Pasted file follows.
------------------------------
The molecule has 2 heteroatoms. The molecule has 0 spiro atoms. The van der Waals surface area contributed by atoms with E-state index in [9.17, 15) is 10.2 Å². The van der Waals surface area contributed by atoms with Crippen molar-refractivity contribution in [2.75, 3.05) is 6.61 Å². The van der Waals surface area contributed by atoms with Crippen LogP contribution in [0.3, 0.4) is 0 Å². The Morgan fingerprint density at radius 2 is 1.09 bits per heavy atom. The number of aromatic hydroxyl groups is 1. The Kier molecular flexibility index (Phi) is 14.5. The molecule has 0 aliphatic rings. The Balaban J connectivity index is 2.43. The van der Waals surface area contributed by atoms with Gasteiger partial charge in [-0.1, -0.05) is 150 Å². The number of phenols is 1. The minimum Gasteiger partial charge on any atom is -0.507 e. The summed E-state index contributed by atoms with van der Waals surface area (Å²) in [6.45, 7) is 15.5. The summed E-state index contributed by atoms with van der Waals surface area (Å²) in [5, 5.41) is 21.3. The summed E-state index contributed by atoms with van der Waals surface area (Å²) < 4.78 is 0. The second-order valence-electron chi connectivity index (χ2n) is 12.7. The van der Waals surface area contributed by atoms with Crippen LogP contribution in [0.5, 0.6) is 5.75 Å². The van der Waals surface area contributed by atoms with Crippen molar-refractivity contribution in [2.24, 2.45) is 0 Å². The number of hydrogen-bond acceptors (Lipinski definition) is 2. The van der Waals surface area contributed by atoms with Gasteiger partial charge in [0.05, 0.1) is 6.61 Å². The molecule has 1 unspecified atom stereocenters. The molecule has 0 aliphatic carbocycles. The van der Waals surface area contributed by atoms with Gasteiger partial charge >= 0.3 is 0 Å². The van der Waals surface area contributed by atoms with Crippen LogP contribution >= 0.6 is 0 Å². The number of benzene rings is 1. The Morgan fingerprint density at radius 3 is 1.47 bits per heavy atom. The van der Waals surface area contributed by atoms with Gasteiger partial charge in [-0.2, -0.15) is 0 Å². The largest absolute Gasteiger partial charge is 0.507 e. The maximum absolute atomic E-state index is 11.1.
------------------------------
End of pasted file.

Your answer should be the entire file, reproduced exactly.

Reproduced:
The molecule has 2 heteroatoms. The molecule has 0 spiro atoms. The van der Waals surface area contributed by atoms with E-state index in [9.17, 15) is 10.2 Å². The van der Waals surface area contributed by atoms with Crippen molar-refractivity contribution in [2.75, 3.05) is 6.61 Å². The van der Waals surface area contributed by atoms with Crippen LogP contribution in [0.3, 0.4) is 0 Å². The Morgan fingerprint density at radius 2 is 1.09 bits per heavy atom. The number of aromatic hydroxyl groups is 1. The Kier molecular flexibility index (Phi) is 14.5. The molecule has 0 aliphatic rings. The Balaban J connectivity index is 2.43. The van der Waals surface area contributed by atoms with Gasteiger partial charge in [-0.1, -0.05) is 150 Å². The number of phenols is 1. The minimum Gasteiger partial charge on any atom is -0.507 e. The summed E-state index contributed by atoms with van der Waals surface area (Å²) in [6.45, 7) is 15.5. The summed E-state index contributed by atoms with van der Waals surface area (Å²) in [5, 5.41) is 21.3. The summed E-state index contributed by atoms with van der Waals surface area (Å²) < 4.78 is 0. The second-order valence-electron chi connectivity index (χ2n) is 12.7. The van der Waals surface area contributed by atoms with Crippen LogP contribution in [0.5, 0.6) is 5.75 Å². The van der Waals surface area contributed by atoms with Crippen molar-refractivity contribution in [2.24, 2.45) is 0 Å². The number of hydrogen-bond acceptors (Lipinski definition) is 2. The van der Waals surface area contributed by atoms with Gasteiger partial charge in [0.05, 0.1) is 6.61 Å². The molecule has 1 unspecified atom stereocenters. The molecule has 0 aliphatic carbocycles. The van der Waals surface area contributed by atoms with Gasteiger partial charge >= 0.3 is 0 Å². The van der Waals surface area contributed by atoms with Crippen LogP contribution >= 0.6 is 0 Å². The number of benzene rings is 1. The Morgan fingerprint density at radius 3 is 1.47 bits per heavy atom. The van der Waals surface area contributed by atoms with Gasteiger partial charge in [-0.2, -0.15) is 0 Å². The largest absolute Gasteiger partial charge is 0.507 e. The maximum absolute atomic E-state index is 11.1.